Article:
• Susie Csorsz Brown

Gird your loins

The threat out there against us is very real: a tiny speck of a incomplete bit of genetic material is taking down hundreds of thousands of people, wreaking havoc on mankind, on the economy, on life as we know it ... on 'normal', and there is seemingly little we can do to combat this. Except there actually is. With very little effort you can help give yourself and your family a bit of armor against this virus. How? By wisely choosing foods that boost your immune response, that keep you in tiptop shape to be in your best form when you go to battle.

The foods you eat may be more of an after-thought for you normally, but as we spend more and more time at home, and less and less time running around, doing our normal busy-day things, we are investing extra effort into cooking. Planning our shopping to minimize our trips to the grocery store is step one. Step two is making sure we use very bit of what we buy, and not being wasteful with our food purchases. I don't know about you, but at first I was rather ambitious in the kitchen, cooking bigger and lengthier 'project meals', many of which turned out amazing. Now I am starting to bide my time, making better use of the capabilities of the oven, for example, or slow cooker, rather than creating works of culinary art. Beyond just falling into doing-it-all fatigue, I guess I have realized that those knock-it-out-of-the-park meals are fun and fabulous, but in order to get to everything else on my to-do list, I need to budget my time into each of the things I need to accomplish. So. That said, let's look at what we can contribute to our daily intake that might make a positive impact:

Eat more of:

1. Foods that have nutrients that boost your immune response to include:

-Colorful fruits and veggies. With the peel! Nutrients that are unique to plants (phytonutrients) that cannot be replicated in a pil or other form. Also great sources of vitamin C and other immunity-boosting nutrients. They are also excellent sources of fiber and fluid. Especially leafy greens are a great source of vegetable iron (which is best absorbed with foods high in acids), magnesium and

-Foods that are high in vitamin C (like fresh fruits and veggies, Vitamin E (like almonds and sunflower seeds and avocados) and foods that are high in zinc (like legumes, eggs, nuts, shellfish and dairy as well as whole grains).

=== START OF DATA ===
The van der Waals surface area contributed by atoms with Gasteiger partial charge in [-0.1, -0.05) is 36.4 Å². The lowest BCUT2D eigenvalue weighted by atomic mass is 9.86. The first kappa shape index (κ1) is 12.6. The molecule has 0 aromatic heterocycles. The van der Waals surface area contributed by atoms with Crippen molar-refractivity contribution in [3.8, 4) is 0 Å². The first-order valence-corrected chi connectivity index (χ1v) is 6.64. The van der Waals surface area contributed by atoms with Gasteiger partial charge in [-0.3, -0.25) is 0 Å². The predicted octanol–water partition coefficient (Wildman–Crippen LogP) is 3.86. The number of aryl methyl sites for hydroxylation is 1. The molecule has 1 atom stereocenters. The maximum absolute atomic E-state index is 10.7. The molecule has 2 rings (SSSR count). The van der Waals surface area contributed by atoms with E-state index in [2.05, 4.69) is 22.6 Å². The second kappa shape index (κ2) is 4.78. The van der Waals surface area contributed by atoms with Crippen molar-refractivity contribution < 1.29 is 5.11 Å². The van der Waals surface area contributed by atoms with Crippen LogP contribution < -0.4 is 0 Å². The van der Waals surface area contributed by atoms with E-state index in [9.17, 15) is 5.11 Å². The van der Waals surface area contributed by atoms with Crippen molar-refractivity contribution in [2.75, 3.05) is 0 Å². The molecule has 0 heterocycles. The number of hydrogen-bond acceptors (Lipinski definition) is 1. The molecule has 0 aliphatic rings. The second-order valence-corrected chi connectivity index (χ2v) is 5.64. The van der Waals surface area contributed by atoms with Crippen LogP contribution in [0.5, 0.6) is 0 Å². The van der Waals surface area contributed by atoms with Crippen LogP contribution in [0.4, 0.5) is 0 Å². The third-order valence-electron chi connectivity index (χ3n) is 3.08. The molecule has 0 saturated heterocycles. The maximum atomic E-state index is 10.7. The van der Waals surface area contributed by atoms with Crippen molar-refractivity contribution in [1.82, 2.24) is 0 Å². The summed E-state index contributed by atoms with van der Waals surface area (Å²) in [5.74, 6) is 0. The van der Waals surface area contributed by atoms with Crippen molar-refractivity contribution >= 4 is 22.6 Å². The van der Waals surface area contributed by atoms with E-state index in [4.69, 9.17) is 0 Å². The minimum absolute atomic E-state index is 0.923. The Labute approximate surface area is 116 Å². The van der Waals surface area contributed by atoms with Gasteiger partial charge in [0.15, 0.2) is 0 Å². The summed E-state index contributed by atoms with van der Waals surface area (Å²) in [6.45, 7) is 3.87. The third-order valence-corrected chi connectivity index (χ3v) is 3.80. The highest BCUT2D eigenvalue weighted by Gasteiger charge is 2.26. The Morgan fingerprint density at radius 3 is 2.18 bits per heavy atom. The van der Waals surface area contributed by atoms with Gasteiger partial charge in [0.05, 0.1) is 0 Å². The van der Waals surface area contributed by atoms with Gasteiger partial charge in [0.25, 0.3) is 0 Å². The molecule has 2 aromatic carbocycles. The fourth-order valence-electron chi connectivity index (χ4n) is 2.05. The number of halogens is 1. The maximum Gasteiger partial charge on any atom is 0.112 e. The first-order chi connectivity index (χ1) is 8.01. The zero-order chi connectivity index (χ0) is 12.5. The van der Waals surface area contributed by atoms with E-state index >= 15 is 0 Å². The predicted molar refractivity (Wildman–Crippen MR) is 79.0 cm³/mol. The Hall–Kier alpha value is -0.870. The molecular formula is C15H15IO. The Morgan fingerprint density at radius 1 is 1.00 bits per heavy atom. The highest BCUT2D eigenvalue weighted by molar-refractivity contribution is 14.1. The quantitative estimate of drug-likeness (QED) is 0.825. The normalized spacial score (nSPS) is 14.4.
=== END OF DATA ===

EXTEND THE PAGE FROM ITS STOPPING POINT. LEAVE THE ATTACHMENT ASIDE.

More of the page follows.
2. Foods that will keep you feeling full longer to include:

-Foods high in fiber like fruits and veggies (unpeeled!), whole grains like whole wheat, oats, and grains like farro, barley or quinoa

-Foods that are high in good-for-you fats like nuts, olives and olive oils, fish, and avocados.

3. Foods you love and enjoy. Yes, doughnuts and cakes are maybe not the most nutrient-filled food options but right now we need some comfort food, and not having guilt over the foods we eat that make us feel better is just as important as eating the foods that ARE nutrient-dense. Enjoy foods like dark chocolate that taste amazing AND is a good source of fiber, magnesium and iron (all nutrients that support good health).

Poor diet contributes to a number of unhealthy characteristics like weight gain, obesity, diabetes, hypertension, and cardiovascular and circulatory ailments. Poor diet even more than lack of activity is a contributor to being over-weight, regardless of age.

Eat less of:

1. Processed foods. Heavily processed foods can suppress your immune system by causing an inflammatory response (basically diverting your immune reaction from targeting what it should be working against - in this case corona virus, right - and instead, focusing its efforts against the parts of your body failing due to poor nutrition. Heavily processed foods also contain more man-made materials like preservatives and chemicals, and have significantly less nutrients and fiber.

2. Sugars. Sugars are empty calories. They contribute zero nutrients. They don't keep you full. They don't give you lasting energy. They don't contribute to your immune response. They are just ... calories.... and generally in a larger quantity than your body actually needs.

3. Foods that make you feel stressed out or unhappy. I may go on and on about eating more dark leafy greens and such, but if you don't like them, then find something else that might still be a healthy option and gives you joy. Don't give yourself more stress about what you are eating than necessary. it is already a rigmarole just to get the foods to your cupboards; let's not beat ourselves up if we don't prescribe to the 'perfect' diet regimen. There is no such thing. That being said, inappropriate amounts of foods can definitely be controlled: spoon your ice cream into a bowl instead of eating it out of the container; serve yourself a portion of that cake and then leave the kitchen to enjoy it rather than standing over the counter; pour your chips into a bowl rather than eating out of the bag; take the time to control your portions so you minimize the possibility of overeating and focus instead on enjoying what you've chosen to eat.

Friends, if I may, just one more thing about boosting your immune system: It isn't just food. One of the most important pieces of strength for your immune response is to get enough sleep. Sleep is as important for your body to recover from each day that has passed as it is to get ready for the onslaught of what is coming.

https://www.nytimes.com/2020/04/06/well/eat/Coronavirus-children-nutrition-eating-habits-home-cooking.html

#eatingwell #nutrition #parenting #fooddecisions #immuneresponse

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Susie is certified through The Parent Coaching Institute, whose graduates are dedicated to help parents focus on "amplifying the positive, appreciating the good, and valuing the possible in themselves and in their children."  http://www.thepci.org/findcoach/ug/brown-susie-csorsz